Fédération International de Football Association (FIFA) is no stranger to scandal, but this time, the U.S. Department of Justice (DOJ) Antitrust Division is leading the charge. In a newly unsealed exhibit in the Southern District of New York case of Relevant Sports, LLC v. United States Soccer Federation, Inc., 1:19-cv-08359-VEC, it was revealed that DOJ Antitrust informed both FIFA and the United States Soccer Federation (USSF) that their activities were likely violating Section 1 of the Sherman Act.
According to the proposed amended complaint in the action, in 2018, Relevant Sports, LLC, a promotion company, attempted to bring top-tier international men’s soccer games to the United States. Likely inspired by the marketing and promotional success of American sports leagues such as the NFL or MLB hosting games in London, Relevant negotiated with the Spanish professional league, La Liga, to host certain games in the United States. After these negotiations, Relevant embarked on receiving FIFA approval that would allow the matches to occur in the United States. However, the complaint alleges that instead of giving this approval, FIFA, with USSF’s agreement, enacted a rule that would require league matches to take place in the territory of the member association concerned. Any violation of this rule would result in FIFA penalties and discipline. Relevant’s proposed amended complaint alleges deliberate market division resulting in stifled competition and Sherman Act violations.
Regardless of whether Relevant is successful in its claims against USSF and FIFA, problems for the leagues could grow exponentially, as the controversial rules change caught the eye of DOJ Antitrust. Appended to Relevant’s proposed amended complaint is a letter dated March 16, 2020, from Assistant Attorney General Makan Delrahim to FIFA President Gianni Infantino and USSF President Cindy Barlow Cone, addressing the Antitrust Division’s concerns of such a competition-stifling rule. In the brief correspondence, DOJ Antitrust makes a couple of key points:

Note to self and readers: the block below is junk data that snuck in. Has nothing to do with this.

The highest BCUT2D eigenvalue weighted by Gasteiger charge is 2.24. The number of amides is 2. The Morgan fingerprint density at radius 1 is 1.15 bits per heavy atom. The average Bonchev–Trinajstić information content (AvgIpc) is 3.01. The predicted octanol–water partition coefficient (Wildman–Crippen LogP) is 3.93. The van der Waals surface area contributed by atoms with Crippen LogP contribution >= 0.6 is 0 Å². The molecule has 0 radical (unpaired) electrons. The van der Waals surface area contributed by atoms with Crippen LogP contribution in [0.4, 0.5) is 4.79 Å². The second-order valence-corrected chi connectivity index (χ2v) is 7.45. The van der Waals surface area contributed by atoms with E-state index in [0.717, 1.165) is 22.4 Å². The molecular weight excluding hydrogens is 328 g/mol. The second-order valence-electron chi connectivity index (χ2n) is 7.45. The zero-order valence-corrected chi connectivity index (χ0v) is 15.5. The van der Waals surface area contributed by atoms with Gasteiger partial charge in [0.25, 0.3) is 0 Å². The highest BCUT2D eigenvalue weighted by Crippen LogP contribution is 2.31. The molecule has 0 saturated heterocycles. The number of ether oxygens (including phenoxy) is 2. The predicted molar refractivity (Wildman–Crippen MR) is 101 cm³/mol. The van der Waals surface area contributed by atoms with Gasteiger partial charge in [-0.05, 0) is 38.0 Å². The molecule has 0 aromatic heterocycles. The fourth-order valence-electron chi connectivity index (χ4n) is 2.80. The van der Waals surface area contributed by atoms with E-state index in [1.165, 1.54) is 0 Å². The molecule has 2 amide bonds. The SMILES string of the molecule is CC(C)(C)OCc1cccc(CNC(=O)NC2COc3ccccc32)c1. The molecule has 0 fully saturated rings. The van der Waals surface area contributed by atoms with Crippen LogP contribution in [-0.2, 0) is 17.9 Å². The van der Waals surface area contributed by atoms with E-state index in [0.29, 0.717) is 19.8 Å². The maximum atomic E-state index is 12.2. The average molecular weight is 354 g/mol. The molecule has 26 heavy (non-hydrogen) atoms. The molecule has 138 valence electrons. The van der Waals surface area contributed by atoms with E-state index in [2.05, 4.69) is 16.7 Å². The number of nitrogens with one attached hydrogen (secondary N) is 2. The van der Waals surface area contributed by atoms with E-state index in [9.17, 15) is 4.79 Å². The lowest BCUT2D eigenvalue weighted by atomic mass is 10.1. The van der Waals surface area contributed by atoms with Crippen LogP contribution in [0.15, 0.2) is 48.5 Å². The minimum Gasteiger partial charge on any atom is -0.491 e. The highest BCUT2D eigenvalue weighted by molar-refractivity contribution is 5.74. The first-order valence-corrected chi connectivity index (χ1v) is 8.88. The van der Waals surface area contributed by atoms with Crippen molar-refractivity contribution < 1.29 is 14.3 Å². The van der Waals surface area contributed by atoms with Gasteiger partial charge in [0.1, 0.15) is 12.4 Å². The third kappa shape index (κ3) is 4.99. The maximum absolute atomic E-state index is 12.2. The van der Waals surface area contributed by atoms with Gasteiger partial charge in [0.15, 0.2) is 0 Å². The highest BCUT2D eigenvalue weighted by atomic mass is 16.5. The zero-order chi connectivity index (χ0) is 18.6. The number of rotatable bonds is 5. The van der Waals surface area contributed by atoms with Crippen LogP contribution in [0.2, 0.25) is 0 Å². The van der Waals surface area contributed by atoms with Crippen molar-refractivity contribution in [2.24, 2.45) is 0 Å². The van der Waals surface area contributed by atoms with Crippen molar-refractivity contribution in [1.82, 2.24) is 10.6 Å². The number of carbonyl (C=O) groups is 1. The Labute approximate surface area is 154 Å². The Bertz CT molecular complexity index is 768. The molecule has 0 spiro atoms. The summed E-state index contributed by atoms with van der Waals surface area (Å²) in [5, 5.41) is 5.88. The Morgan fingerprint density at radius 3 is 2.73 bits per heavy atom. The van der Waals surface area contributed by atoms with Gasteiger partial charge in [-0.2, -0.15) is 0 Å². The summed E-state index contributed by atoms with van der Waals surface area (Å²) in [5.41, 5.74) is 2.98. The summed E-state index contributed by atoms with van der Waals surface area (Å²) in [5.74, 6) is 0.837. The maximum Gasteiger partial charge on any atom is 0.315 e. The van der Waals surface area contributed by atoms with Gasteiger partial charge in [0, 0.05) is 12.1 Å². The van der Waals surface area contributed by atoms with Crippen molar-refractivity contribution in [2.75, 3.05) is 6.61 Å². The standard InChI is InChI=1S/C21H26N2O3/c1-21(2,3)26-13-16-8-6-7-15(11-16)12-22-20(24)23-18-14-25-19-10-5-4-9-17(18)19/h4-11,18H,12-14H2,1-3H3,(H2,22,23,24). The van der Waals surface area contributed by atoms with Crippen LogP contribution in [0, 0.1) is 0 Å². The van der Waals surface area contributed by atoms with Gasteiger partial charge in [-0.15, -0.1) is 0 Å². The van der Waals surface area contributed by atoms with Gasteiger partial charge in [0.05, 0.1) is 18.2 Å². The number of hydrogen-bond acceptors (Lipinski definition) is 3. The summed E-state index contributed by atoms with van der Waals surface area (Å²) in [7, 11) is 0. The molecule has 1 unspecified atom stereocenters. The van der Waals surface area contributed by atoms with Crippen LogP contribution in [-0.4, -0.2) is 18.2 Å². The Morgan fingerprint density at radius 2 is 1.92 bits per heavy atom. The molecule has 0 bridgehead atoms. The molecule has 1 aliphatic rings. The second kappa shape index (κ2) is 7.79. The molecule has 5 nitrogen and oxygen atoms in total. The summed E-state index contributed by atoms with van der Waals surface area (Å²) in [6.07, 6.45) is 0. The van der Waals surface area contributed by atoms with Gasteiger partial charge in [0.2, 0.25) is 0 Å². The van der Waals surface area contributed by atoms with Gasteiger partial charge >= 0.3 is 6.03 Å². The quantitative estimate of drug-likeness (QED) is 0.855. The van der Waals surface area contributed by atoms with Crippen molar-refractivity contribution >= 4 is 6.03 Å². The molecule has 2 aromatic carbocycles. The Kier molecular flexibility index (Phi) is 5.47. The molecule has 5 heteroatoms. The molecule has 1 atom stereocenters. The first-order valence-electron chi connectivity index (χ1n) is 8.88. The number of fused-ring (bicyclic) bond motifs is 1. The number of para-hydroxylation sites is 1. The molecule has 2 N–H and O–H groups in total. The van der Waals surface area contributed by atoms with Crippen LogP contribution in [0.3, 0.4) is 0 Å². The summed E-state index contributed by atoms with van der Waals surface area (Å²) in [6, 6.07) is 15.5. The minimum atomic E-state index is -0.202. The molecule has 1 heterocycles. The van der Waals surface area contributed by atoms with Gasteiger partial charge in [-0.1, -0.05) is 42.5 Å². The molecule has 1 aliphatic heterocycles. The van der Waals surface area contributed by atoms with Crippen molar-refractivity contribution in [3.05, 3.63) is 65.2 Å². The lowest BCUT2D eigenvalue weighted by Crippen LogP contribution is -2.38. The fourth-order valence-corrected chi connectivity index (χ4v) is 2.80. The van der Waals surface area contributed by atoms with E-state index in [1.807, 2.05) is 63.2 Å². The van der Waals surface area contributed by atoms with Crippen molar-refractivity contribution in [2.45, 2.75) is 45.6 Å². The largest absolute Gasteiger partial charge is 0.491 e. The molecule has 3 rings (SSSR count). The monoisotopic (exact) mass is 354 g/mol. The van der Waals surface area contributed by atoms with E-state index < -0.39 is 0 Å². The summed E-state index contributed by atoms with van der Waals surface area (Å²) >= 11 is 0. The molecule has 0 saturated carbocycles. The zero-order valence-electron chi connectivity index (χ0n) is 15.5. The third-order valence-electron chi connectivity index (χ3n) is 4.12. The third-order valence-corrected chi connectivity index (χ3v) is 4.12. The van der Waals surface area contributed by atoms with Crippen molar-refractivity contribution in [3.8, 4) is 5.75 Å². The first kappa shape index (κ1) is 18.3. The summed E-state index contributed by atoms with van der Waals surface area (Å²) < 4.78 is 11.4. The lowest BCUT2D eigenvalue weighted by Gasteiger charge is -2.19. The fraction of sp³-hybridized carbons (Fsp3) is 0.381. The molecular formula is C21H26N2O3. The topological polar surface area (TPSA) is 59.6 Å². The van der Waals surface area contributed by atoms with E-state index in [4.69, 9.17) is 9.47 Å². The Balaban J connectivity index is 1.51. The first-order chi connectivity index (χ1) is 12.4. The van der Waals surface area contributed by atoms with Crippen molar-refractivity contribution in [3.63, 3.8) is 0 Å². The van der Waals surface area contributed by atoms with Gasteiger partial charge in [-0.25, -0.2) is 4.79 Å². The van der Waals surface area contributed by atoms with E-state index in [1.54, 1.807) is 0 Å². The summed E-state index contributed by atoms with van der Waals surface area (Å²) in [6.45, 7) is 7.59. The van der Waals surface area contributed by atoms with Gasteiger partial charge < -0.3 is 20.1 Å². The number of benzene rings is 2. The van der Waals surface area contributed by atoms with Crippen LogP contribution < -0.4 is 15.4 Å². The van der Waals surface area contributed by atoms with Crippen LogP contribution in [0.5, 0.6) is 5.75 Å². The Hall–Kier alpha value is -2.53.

1. Geographical Market Allocation Is Strictly Prohibited.
The U.S. antitrust laws specifically prohibit competitors from dividing geographical markets among themselves, and market allocation is considered a per se violation of the antitrust laws.
2. Sports Leagues Are Not Immune From Liability.
Sports leagues are not immune from liability under the U.S. antitrust laws, and there should be no reason for FIFA or USSF to believe they would not be subject to liability. Addressing jurisdiction and standing, the correspondence specifically points out that FIFA’s activities and those of its subsidiaries substantially affect activities in the United States.
3. The Proposed Rules Change Does Not Fall Into Any Accepted Exemptions.
DOJ Antitrust admits that leagues may need to restrain competition in order to properly regulate players, teams, and leagues but counters that nothing about the proposed rule fits into any known exemptions such as conditions of play, eligibility of players, or benefit sharing.
While not explicitly stating so, the DOJ Antitrust letter is clear that enforcement will be a necessity if FIFA and USSF persist with this rule change. This is not the first time the DOJ has pressed FIFA on wrongdoing. On May 27, 2015, the DOJ disclosed a 47-count, 164-page criminal indictment charging seven FIFA executives with having received $150 million in bribes over a period of more than two decades. The DOJ asserted those indicted engaged in a number of schemes designed to solicit and receive over $200 million in bribes and kickbacks to sell lucrative media and marketing rights to international soccer tournaments and matches. As the investigation continued, 41 individuals and entities were charged with racketeering, wire fraud, and money laundering, resulting in over $190 million in forfeiture. In her statement, then-Attorney General Loretta Lynch stated that “[t]he Department of Justice is committed to ending the rampant corruption we have alleged amidst the leadership of international soccer – not only because of the scale of the schemes, or the brazenness and breadth of the operation required to sustain such corruption, but also because of the affront to international principles that this behavior represents.” Through these prosecutions, the DOJ acted decisively to promote and preserve market integrity in sport. Despite the change in presidential administrations, this focus has not waned but has pivoted toward ensuring fair competition between and among leagues by allowing them to compete outside their home countries.
Clearly, the DOJ remains committed to purging international sport of corruption, whether through antitrust, racketeering, or other criminal activity. All sports leagues, domestic and international, should take note.